Wellington, Wellington City Libraries 093 LOC – Notes on a Fragment of a Mortuary Roll by Alexandra Barratt
Alexandra Barratt is Professor Emeritus at the University of Waikato, New Zealand, currently working on manuscript waste in New Zealand manuscripts and early printed books.
St Mang in Füssen, Bavaria, was a large and important Benedictine monastery. Traditionally founded by a local hermit, St Magnus, in the 9th century, it had a long and successful life until its secularization in 1803. At that time most of its library came to the University of Augsburg, but a number of printed books with the ownership inscription “Monasterii S. Magni in Füssen” can be found elsewhere. One of these, an edition of Michael Lochmaier and Paul Wann, Sermones de Sanctis (Heinrich Gran, Hagenau, 1516), eventually found a home in the Wellington City Libraries, Wellington, New Zealand, where it is now 093 LOC. Unfortunately we do not know how, when or why it came to the Antipodean capital.
The book is still in its original binding of blind-tooled calf over wooden boards, sewn onto four supports, with central metal bosses on both boards, six out of the original eight corner pieces with half domes, and the remains of two clasps, closing on the upper board in the German fashion. The pastedowns are paper, and the back pastedown has lifted. Underneath, glued to the wooden board and under the leather turn-ins, is a strip of a medieval document, written in a number of different hands. Further research has established that it is part of a fifteenth-century mortuary roll and that, so far as is known at present, it is the only such piece in New Zealand.
It was the custom in the Middle Ages for religious houses to circulate information about the deaths of their members, together with requests for prayers, by means of parchment “mortuary rolls”. These rotuli or rotulae, wound around a wooden stick or rod, were carried from one monastery to another by laymen employed for the purpose. The host monasteries would record somewhere on the roll the fact of the bearer’s arrival on a particular date, promise their prayers, and include information about their own recent losses. New pieces of parchment would be added as required (some surviving rolls are five or six metres in length), and individual bearers’ journeys could take over a year. When the rolls eventually made their way back to their originating monasteries or convents, they provided in time a useful source of material for such humble duties as binding books, and it is not uncommon to find pieces of mortuary rolls among so-called “manuscript waste” in late medieval and early modern bindings.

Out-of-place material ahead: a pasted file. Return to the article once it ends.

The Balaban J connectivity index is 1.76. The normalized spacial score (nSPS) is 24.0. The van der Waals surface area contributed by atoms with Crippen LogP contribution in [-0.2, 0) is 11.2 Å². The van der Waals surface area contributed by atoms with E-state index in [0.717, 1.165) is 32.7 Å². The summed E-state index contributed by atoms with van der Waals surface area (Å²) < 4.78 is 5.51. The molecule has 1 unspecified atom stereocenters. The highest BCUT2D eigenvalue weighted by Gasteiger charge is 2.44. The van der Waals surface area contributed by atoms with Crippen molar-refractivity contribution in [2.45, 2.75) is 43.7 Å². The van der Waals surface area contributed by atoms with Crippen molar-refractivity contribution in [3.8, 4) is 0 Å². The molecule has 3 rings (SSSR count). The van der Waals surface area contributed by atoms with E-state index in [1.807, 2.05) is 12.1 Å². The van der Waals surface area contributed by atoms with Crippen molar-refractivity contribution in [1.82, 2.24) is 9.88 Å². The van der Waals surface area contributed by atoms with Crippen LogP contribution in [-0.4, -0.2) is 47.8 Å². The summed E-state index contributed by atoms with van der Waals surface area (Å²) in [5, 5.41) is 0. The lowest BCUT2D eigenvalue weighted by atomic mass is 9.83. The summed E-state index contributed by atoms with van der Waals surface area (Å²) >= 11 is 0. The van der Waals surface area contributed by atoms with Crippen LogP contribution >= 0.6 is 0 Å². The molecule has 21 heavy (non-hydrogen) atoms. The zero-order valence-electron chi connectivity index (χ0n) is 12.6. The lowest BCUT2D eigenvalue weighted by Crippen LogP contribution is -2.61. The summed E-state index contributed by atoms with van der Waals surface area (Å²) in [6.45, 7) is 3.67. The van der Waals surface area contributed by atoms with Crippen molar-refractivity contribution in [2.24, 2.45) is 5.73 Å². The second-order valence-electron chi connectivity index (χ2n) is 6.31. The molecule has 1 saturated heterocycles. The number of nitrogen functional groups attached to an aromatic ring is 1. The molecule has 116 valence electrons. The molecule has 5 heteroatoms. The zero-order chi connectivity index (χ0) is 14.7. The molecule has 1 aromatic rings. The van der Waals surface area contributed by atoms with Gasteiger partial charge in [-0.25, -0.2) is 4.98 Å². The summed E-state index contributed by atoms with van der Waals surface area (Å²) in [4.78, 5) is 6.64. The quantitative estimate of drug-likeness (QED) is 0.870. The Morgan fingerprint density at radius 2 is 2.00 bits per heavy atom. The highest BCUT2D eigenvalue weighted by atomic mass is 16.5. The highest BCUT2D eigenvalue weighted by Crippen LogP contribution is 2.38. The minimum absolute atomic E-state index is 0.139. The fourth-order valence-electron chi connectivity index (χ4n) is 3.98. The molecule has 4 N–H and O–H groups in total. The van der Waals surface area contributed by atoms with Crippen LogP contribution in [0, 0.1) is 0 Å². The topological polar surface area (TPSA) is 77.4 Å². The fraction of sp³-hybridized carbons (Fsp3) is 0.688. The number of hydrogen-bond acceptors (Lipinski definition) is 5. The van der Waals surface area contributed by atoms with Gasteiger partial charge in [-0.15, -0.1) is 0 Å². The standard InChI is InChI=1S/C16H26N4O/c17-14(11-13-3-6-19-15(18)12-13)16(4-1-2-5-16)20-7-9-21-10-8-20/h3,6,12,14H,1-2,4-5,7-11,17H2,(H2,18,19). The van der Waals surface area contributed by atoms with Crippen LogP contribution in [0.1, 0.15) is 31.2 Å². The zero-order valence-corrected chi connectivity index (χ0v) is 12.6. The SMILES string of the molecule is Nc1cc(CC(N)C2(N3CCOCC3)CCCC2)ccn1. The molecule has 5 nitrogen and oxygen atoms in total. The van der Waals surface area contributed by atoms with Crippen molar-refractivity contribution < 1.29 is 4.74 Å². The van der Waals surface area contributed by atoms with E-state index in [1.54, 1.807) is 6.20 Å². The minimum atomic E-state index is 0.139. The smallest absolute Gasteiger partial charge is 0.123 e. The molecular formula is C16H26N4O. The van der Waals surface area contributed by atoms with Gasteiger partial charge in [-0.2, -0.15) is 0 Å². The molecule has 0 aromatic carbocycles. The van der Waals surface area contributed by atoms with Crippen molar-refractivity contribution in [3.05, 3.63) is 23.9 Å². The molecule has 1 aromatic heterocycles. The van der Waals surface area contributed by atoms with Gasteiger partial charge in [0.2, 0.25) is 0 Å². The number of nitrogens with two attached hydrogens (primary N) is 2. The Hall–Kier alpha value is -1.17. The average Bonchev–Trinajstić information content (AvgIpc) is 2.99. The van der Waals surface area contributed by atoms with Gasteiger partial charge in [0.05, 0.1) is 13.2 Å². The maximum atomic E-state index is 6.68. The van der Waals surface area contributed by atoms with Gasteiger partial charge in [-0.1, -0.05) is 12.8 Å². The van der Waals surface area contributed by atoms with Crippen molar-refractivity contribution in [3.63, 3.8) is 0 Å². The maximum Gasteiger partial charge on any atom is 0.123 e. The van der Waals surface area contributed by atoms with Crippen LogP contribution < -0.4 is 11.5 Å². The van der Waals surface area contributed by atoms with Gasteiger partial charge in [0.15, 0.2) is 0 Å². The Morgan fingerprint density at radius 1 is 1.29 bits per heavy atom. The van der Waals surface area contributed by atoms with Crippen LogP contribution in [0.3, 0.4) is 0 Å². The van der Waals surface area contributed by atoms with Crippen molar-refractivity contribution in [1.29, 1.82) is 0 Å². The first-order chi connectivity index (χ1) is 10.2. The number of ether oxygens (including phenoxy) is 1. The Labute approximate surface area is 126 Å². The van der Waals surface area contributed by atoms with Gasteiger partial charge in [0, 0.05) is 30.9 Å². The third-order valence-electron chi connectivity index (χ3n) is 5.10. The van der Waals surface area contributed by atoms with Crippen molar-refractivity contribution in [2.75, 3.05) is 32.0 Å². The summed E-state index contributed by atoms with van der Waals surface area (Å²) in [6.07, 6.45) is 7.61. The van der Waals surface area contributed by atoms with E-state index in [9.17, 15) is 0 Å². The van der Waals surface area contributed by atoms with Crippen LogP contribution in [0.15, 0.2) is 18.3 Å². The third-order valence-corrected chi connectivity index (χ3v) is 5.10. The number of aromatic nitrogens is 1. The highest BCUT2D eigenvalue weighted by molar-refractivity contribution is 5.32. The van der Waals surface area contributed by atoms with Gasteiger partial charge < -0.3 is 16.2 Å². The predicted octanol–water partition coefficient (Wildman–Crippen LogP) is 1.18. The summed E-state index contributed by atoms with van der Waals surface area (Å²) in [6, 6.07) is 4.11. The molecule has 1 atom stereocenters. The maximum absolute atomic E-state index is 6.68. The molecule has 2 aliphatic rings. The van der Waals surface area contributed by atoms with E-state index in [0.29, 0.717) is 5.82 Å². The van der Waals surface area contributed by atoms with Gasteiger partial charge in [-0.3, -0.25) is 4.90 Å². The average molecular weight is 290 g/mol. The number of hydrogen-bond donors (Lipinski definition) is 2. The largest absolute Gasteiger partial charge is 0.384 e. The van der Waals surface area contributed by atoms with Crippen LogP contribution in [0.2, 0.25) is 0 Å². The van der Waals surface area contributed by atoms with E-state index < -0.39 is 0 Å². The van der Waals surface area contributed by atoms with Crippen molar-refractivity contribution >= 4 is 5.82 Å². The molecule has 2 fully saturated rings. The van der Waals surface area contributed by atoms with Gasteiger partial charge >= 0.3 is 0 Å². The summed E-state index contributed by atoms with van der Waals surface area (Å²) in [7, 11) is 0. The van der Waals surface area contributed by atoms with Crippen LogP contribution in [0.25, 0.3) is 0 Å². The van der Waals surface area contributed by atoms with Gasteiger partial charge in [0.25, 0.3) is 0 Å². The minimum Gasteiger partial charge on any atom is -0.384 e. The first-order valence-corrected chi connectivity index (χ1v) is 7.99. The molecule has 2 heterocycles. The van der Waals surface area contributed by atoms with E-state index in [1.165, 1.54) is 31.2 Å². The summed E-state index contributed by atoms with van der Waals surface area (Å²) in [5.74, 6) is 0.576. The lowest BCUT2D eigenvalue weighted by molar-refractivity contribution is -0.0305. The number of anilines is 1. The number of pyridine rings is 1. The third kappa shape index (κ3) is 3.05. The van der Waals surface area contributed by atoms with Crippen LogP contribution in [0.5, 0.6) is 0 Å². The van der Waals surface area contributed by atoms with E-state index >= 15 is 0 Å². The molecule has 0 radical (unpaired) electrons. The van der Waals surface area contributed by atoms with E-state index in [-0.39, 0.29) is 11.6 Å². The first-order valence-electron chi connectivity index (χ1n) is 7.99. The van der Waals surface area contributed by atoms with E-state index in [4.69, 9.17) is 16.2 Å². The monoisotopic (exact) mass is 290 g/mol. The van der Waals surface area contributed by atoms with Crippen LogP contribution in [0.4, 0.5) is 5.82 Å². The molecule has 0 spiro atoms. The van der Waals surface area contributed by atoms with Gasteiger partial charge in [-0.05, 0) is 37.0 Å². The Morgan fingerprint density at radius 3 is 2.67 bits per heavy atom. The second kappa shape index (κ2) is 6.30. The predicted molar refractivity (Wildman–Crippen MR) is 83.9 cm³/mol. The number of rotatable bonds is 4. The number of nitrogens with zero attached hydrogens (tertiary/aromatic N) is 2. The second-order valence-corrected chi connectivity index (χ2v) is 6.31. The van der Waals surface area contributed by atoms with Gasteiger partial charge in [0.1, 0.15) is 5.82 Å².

Our parchment strip contains 33 lines written in eleven different hands in various scripts. The date “1498” appears in several entries. The first surviving entry was made by the monastery of Thierhauptin (“Tierhouptin”), which contributed to the 1447/48 Admont Roll. (The Admont Abbey Library, Austria, preserves a particularly good collection of intact late-fifteenth century mortuary rolls, to which St Mang in Füssen itself contributed in 1442, 1476/77, 1488/89 and 1494/96.) The fourth entry was made by the monastery of St Ulfrich and St Affra (“Vdalrici et Affre”), Augsburg, which contributed to the Admont Rolls of 1442, 1476/77, 1488/89 and 1494/96, and the sixth entry asks for prayers for Prioress Veronica Schnäcklerin (“Schnacklerin”) of the Benedictine monastery of St Nicholas, also in Augsburg, who is known from the Admont Roll of 1494/96.
Although mortuary rolls covered extensive distances on their original journeys, this particular fragment must easily hold the record for globe-trotting!
Images here are reproduced by kind permission of Wellington Public Libraries; thanks especially to Gábor Tóth for his assistance and to the Interloan staff at the University of Waikato for obtaining hard-to-get items.
 On mortuary rolls and their history, see N. Huyghebaert O.S.B., Les Documents Nécrologiques, Typologie des Sources du Moyen Âge Occidental, Fasc. 4 (Turnhout: Brepols, 1972), pp. 26-32, and Jean Dufour, ‘Les rouleaux des morts’, Codicologica 3 (1980), 96-102.
 Fritz Bünger, Admonter Totenroteln (1442-1496), Beiträge zur Geschichte des Alten Mönchtums und des Benediktinerordens 19 (Munster in Westfalen, Aschendorffschen, 1935), p. 37.
 Bünger, Admonter Totenroteln, pp. 29, 70, 168 and 232.
 Bünger, Admonter Totenroteln, pp. 37, 107, 116 and 176.
 Bünger, Admonter Totenroteln, p. 176. See also Gabriela Signori, “Totenrotel und andere Medien klösterlicher memoria im Austausch zwischen spätmittelalterlichen Frauenklöstern und -stiften,” in Eva Schlotheuber et al., eds, Nonnen, Kanonissen und Mystikerinnen (Göttingen, Vandenhoek & Ruprecht, 2008), pp. 281-96 (p. 287).